I was looking out a car window the other day and noticed that of all the wildlife most of it was bird. I’m sure there was a lot of insect in range of my eyeballs, hiding behind leaves or camouflaged against bark as insects are wont to do. A squirrel skittered by … a squirrel is not a bird. But it happened at that moment that a lot of what I was looking at was avian in nature: a few crows, some sparrows, blackbirds, and other run of the mill inner-ring suburb fliers and flitterers.

Then a thought occurred to me. I once knew a professor for whom I substituted when he was ill. He had the habit of asking very similar question about the animals featured in his zoology lectures, including basic questions like how big they are, what limits physiology puts on their geographic range, etc. Ironically, when I looked out the window that day I could also see this very self same professor, long retired, walking back towards his house at a shuffle while the birds mostly ignored him, as the whole scene faded into the distance as the car I was in drove away.

Photograph by Paul Randall (wingsonwire.com)

So the thought occurred to me that there is a lot of bird on the landscape, in terms of numbers of individuals as well as sheer biomass. It made me think that birdwatchers are loafing. Watching birds isn’t much of a challenge if you can’t swing a dead cat without hitting one. Try watching fossorial Insectivores for a while, see how that goes! But of course, I do understand that bird watchers strive to see the birds that are at the lower end of the distribution of abundance, or to observe unusual behavior, so in a sense all this other bird-biomass out there consisting as it does of mundane birds is a distraction rather than an objective. But still, how much bird is there?

It turns out to be pretty hard to find straight forward numbers to address this question, and obviously it varies by habitat. For instance, among animals, booby and noddy combined probably represents the majority of the biomass of the somewhat unusual St. Peter and St. Paul islands, studied by Darwin. In your back yard, if you have a feeder and exclude insects, birds may represent 100% of the animal biomass until either you our your cat walks outside. But if you look at a bit of prairie in South Dakota during the dead of winter, you may see very few birds and a lot of bison.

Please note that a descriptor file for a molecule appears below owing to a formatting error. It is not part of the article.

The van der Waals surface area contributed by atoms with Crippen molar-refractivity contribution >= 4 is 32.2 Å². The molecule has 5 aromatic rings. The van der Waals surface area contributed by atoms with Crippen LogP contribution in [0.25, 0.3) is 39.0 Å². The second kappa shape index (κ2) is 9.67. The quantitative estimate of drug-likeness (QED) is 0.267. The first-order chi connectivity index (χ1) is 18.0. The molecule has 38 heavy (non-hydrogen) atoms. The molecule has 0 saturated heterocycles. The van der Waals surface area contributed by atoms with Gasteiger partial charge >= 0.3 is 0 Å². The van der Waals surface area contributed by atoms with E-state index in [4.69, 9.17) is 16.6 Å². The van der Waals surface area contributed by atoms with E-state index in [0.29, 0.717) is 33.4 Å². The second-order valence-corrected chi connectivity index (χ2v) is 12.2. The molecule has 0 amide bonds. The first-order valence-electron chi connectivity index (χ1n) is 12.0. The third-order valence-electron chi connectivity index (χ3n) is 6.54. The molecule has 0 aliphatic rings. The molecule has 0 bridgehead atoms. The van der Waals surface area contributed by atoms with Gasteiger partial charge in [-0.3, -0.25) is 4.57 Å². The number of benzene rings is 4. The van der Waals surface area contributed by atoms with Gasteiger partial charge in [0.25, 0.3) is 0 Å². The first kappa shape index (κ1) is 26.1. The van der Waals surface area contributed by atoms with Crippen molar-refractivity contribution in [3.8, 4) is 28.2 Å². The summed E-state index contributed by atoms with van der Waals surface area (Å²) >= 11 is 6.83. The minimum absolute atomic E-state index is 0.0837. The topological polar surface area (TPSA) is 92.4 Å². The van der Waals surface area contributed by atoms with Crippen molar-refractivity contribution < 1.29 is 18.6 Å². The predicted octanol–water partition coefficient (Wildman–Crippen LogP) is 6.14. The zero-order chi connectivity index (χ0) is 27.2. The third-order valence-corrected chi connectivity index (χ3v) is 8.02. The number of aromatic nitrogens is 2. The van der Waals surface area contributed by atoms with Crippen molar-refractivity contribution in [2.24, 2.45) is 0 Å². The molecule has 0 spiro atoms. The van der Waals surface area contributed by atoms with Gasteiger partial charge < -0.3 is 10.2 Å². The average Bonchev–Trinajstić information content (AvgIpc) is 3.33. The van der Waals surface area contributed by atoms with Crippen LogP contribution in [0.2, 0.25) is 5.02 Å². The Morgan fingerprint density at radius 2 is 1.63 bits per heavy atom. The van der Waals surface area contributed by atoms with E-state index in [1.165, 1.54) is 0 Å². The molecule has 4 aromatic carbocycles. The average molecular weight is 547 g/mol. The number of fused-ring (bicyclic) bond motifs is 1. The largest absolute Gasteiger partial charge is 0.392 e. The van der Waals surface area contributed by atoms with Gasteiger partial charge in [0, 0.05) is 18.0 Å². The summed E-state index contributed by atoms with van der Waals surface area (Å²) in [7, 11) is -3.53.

Here’s some data from the famous research project of Manu, Peru, giving biomass in kilograms per hectare. The data here are from the site of Manaus:

All animals: 200
Mammals: 8.4
Birds 3.4
Amphibian’s and Reptiles: 3.4
Insects and other creatures that live in the soil, all other insects, and spiders: 184.1

As one would expect, the cryptic and the creep-crawly dominate, and that’s not even including microbes. But if we look at the numbers only of things you would see as a nature lover or bird watcher who had not just turned over a stone or done a face-plant in the mud, it is interesting to note that birds and amphibians/reptiles are about the same, and mammals are double in biommass of either, even though if you were there in the Peruvian Jungle you’d see mainly the birds. This is partly because birds are by and large in the business of being seen; This is part of their social system and they tend to be diurnal, plus of course they fly. This is also because mammals are large. A single large spider monkey, which might be out of view, equals a large number of lightly built and small birds which may be scattered across the landscape. A little bit of bird biomass goes a long way.